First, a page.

Rishi Sunak becomes British prime minister after rivals quit

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Rishi Sunak becomes British prime minister after rivals quit

Rishi Sunak has become British prime minister on Monday after other candidates quit the race to lead the Conservative Party, leaving him with the task of steering a deeply divided country through an economic downturn that will leave millions of people poorer.

Sunak, one of the wealthiest politicians in Westminster, will be asked by King Charles to form a government, replacing Liz Truss, the outgoing leader who only lasted 44 days in office.

He defeated centrist politician Penny Mordaunt, who failed to get enough backing from lawmakers to enter the ballot, while his rival, former prime minister Boris Johnson, withdrew from the contest, saying he could no longer unite the party.

This decision shows the diversity and talent of our party once again and again. Mordaunt said that Rishi has full support and that she withdrew from the race just minutes before the winner was due to be announced.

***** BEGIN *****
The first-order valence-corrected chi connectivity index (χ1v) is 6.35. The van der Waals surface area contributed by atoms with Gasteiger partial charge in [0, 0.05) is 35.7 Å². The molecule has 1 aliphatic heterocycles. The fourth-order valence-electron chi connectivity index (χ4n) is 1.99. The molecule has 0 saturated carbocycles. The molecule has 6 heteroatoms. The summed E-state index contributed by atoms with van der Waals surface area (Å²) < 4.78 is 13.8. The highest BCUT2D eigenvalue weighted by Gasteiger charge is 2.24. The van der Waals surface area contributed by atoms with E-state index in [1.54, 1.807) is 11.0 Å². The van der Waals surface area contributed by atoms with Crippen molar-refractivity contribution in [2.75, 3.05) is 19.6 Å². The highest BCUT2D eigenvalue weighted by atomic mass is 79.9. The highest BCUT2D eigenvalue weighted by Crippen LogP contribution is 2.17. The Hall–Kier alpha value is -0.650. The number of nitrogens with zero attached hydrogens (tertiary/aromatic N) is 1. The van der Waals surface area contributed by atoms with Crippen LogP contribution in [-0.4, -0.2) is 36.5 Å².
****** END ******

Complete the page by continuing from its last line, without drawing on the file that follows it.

The pound and British government bond prices went up briefly on news of Mordaunt's withdrawal, but soon returned to their previous levels.

Sunak, the 42-year-old former finance minister, becomes Britain's third prime minister in less than two months, tasked with restoring stability to a country reeling from years of political and economic turmoil.

The multi-millionaire hedge fund boss is expected to launch deep spending cuts to try to rebuild Britain's fiscal reputation, just as the country falls into a recession, dragged down by the rising cost of energy and food.

Britain has been locked in a state of permacrisis ever since it voted to leave the EU in 2016, sparking a battle at Westminster over the future of the country that remains unresolved to this day.

The latest bout of drama has drawn dismay in foreign capitals and ridicule from the world's press.

Sunak came to national attention when he became finance minister under Johnson just as the Covid-19 epidemic hit Britain, developing the successful furlough scheme.

The former Goldman Sachs analyst will be the first prime minister of Indian descent in the United Kingdom.

His family migrated to Britain in the 1960s, a period when many people from Britain's former colonies moved to the country to help rebuild after World War II.

After graduating from Oxford University, he went to Stanford University where he met his wife Akshata Murthy whose father is Indian billionaire N. R. Narayana Murthy, founder of outsourcing giant Infosys Ltd.